An essential element of the new order of international politics, ‘new world order’ if we like, would be a new interpretation of the relation of ‘identity’ and ‘difference’. The fact that a political kind of evolving a new world order suffers delay, proves already that ‘difference’- thinking lacks the moderating correction of ‘identity’, and the indicated interpretation of 11 September also came to being entirely in terms of difference and by no means only of identity. A grounding condition for all this is, that by 1989, the neo-liberal logics of identity and difference took over the Socialist, as well as the Christian basic notions of identity and difference. This means, neither Socialist solidarity nor Christian love for brethren eases the brutal power of difference, and neo-liberal identity consists of nothing else but the unconditioned respect of individual freedom and human rights, and their assurance, which rights become almost totally formal in case of the existence of a certain magnitude of social differences. In such cases, difference is not a simple difference, value, or ideology any more, but ontology, moreover, it acquires logical character (while such an ontologization of conceptual variants is right to be contrasted with similar eras of philosophical tradition, thus even with Hegel’s logic, while this, despite appearance is not a speculative measure at all, but a practical one). The heavy weight of the difference-measure can’t be independent from the fact that we are living in an era in which a world of division has been taken over by a world of one pole. While in the divided world difference was based on hidden identity, now neo-liberal – human-rights identity is being filled with concrete contents by an unreconcilable difference. The power of difference is the final state of being different, its absolute degree and measure. That’s what we may find when evaluating 11 September, as well as in the failure of evolving a new order of international politics, a ‘new world order’ by means of politics. This is what appears in the parallel of America and Rome, where everyone is a colony compared to Rome – or at least can be approached only by the principle of ‘difference’. At the same time, the power of difference above identity results in rigid and static relations; the measure of difference exceeding a certain magnitude kills the dimensions of mediation (of communication), the two poles of the difference-relation can’t get into interaction with one another.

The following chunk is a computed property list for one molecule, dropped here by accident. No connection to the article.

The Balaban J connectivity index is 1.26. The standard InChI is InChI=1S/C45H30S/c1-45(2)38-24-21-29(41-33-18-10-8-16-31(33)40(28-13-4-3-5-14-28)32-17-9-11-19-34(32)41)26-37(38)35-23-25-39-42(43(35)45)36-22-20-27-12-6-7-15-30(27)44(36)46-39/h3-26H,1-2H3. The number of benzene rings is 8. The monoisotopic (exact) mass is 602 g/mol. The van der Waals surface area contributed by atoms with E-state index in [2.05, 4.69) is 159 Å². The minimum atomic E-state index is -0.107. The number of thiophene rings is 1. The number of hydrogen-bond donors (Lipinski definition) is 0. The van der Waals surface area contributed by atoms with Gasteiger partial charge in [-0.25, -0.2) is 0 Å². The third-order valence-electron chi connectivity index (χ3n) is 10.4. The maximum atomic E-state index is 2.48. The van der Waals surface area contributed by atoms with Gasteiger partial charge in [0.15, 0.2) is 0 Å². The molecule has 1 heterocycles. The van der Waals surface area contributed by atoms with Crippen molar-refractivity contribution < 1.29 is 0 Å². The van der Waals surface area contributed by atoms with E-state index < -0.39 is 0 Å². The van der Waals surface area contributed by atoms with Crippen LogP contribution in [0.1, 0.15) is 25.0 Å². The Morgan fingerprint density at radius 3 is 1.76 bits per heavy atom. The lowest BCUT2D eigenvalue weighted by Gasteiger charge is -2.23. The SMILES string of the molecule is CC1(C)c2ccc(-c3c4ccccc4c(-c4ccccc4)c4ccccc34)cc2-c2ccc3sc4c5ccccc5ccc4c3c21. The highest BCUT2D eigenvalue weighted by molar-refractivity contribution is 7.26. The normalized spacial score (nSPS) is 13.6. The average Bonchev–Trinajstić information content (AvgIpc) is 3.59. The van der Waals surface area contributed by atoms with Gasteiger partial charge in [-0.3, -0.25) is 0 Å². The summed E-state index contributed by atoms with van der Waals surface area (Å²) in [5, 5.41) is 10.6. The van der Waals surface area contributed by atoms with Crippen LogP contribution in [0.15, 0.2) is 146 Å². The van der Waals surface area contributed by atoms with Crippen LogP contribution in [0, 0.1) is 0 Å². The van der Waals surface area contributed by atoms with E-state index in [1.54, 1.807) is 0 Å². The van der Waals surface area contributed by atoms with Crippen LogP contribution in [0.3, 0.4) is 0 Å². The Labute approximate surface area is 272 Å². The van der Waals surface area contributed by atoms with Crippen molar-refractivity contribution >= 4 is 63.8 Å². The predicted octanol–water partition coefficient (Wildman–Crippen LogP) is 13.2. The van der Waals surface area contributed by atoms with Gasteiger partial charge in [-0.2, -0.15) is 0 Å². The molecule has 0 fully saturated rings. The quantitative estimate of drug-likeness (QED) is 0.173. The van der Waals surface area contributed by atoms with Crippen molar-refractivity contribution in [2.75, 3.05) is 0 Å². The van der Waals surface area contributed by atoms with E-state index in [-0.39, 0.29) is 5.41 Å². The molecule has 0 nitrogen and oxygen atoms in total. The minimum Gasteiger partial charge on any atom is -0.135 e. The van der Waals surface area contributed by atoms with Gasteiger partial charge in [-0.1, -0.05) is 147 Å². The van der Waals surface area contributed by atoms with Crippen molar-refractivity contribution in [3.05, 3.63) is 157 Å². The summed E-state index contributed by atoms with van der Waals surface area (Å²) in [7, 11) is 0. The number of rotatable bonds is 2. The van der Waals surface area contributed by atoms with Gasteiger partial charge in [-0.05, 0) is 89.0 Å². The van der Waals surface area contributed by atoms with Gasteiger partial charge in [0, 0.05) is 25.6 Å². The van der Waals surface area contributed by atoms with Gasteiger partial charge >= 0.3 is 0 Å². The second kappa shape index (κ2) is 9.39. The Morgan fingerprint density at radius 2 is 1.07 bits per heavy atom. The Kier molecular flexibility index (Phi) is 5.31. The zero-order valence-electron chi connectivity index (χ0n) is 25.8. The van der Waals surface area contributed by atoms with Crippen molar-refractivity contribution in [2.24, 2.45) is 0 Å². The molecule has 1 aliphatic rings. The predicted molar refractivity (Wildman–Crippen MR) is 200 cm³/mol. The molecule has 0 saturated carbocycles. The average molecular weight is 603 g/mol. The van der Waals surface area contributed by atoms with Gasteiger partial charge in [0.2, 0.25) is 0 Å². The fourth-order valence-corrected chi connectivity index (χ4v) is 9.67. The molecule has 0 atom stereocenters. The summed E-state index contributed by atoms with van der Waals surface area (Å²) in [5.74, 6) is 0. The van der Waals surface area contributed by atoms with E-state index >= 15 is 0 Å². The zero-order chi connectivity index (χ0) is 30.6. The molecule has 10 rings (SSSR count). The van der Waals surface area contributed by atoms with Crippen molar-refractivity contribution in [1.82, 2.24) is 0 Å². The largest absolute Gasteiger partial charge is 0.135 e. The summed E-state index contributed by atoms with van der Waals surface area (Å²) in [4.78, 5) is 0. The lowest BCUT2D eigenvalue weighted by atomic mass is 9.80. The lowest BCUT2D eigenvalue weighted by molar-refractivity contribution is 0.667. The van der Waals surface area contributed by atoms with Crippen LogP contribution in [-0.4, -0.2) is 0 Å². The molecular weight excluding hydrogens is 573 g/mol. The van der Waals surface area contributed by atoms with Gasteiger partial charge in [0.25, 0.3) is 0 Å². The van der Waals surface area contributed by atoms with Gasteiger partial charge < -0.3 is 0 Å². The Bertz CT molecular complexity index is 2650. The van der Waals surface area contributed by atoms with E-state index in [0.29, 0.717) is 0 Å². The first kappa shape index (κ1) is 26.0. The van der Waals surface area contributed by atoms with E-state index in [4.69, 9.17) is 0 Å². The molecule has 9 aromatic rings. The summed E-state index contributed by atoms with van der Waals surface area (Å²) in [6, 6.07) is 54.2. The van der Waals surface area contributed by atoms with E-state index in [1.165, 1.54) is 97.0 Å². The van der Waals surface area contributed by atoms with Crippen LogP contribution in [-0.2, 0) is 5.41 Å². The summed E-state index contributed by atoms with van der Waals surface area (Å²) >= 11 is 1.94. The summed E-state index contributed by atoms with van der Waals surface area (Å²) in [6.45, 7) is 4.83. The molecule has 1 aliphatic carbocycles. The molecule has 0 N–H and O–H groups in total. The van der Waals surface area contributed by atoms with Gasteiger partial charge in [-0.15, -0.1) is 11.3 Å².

This domination of the difference – logic (which by the way manifests in turning asymmetries beneficial for the United States into disadvantageous asymmetries, as well as in the transformation of foreground – background and close – far dimensions described above) comes together with two elemental, moreover seemingly self-evident consequences. First, it becomes a classically self-fulfilling oracle; difference becomes a difference even sharper and stronger, the work of identity, of mediation is going to be more and more difficult to take up again later. Second, difference operating as a self-fulfilling oracle creates the relations of a positive feedback. Differing shows to be a foe more and more directly, foreground becomes more and more identical with background, just as far with close. In the language of politics, this leads to the escalation of foe – relations. Such a forging ahead of difference – logic is a danger great enough by itself. But it becomes a danger especially great, because of the specific, new sociological structures of the global world. Particular groups of interest unexpectedly getting into position in the relations of globalization can accumulate immense power without any obstacle. The brutal power of global particularism and difference – logic together carry serious dangers for societies. When perceiving the present hegemony of difference – logic, it’s not without any use to remind at the fact that for the first sight, the divided world was of course the world of difference itself, as everything was literally submitted to the power of division, and as we know, the “international situation was rising“. But it’s not only that this world of difference couldn’t abolish the deep identity of historical and social consciousness, but it couldn’t even think of it, as even in the depths of this most sharp and developed difference, the feeling and evidence of identity was living in societies almost untouched. It was like this so much, that the identity standing behind difference even became an organic part of ideological argumentation against everyone’s will. In mirror-reverse, moreover symmetrical relations did this appear; the starting point dictated by identity – logic according to which the ‘actual’ Western proletariat also wanted socialism, but it was made impossible by the violence-organizations of burgeoisie (that is, difference is ‘actually’ a suppression of originally existing identity) was an organic part of the argumentation of the propaganda of existing socialism.